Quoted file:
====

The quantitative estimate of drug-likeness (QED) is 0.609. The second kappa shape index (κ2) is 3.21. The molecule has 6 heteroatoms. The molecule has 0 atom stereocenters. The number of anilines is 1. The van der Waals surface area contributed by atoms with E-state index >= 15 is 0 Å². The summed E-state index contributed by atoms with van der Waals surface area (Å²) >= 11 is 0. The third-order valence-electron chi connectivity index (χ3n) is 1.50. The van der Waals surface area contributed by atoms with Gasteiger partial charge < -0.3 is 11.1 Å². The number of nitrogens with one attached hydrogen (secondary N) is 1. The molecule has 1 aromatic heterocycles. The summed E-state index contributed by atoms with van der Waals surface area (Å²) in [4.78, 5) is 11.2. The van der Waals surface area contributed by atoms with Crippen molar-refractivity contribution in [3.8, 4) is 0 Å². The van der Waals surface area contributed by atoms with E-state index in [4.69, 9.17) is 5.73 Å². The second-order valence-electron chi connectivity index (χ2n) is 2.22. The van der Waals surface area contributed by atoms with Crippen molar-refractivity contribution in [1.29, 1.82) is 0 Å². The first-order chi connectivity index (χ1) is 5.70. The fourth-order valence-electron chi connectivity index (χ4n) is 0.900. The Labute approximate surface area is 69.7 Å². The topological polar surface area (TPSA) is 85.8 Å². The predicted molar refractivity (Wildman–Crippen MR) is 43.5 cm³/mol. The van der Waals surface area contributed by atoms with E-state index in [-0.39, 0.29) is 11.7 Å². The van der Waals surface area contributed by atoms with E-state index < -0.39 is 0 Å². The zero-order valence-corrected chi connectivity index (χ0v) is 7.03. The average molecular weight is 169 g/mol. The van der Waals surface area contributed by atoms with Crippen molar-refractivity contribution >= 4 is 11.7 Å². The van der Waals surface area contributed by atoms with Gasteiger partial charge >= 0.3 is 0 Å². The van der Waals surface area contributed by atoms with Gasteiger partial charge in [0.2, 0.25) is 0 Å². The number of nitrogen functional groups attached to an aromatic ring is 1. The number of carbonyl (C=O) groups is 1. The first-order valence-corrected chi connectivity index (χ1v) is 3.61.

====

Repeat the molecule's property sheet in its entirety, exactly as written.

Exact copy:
The quantitative estimate of drug-likeness (QED) is 0.609. The second kappa shape index (κ2) is 3.21. The molecule has 6 heteroatoms. The molecule has 0 atom stereocenters. The number of anilines is 1. The van der Waals surface area contributed by atoms with E-state index >= 15 is 0 Å². The summed E-state index contributed by atoms with van der Waals surface area (Å²) >= 11 is 0. The third-order valence-electron chi connectivity index (χ3n) is 1.50. The van der Waals surface area contributed by atoms with Gasteiger partial charge < -0.3 is 11.1 Å². The number of nitrogens with one attached hydrogen (secondary N) is 1. The molecule has 1 aromatic heterocycles. The summed E-state index contributed by atoms with van der Waals surface area (Å²) in [4.78, 5) is 11.2. The van der Waals surface area contributed by atoms with Crippen molar-refractivity contribution in [3.8, 4) is 0 Å². The van der Waals surface area contributed by atoms with E-state index in [4.69, 9.17) is 5.73 Å². The second-order valence-electron chi connectivity index (χ2n) is 2.22. The van der Waals surface area contributed by atoms with Crippen molar-refractivity contribution in [1.29, 1.82) is 0 Å². The first-order chi connectivity index (χ1) is 5.70. The fourth-order valence-electron chi connectivity index (χ4n) is 0.900. The Labute approximate surface area is 69.7 Å². The topological polar surface area (TPSA) is 85.8 Å². The predicted molar refractivity (Wildman–Crippen MR) is 43.5 cm³/mol. The van der Waals surface area contributed by atoms with E-state index in [-0.39, 0.29) is 11.7 Å². The van der Waals surface area contributed by atoms with E-state index < -0.39 is 0 Å². The zero-order valence-corrected chi connectivity index (χ0v) is 7.03. The average molecular weight is 169 g/mol. The van der Waals surface area contributed by atoms with Crippen molar-refractivity contribution >= 4 is 11.7 Å². The van der Waals surface area contributed by atoms with Gasteiger partial charge >= 0.3 is 0 Å². The van der Waals surface area contributed by atoms with Gasteiger partial charge in [0.2, 0.25) is 0 Å². The number of nitrogen functional groups attached to an aromatic ring is 1. The number of carbonyl (C=O) groups is 1. The first-order valence-corrected chi connectivity index (χ1v) is 3.61.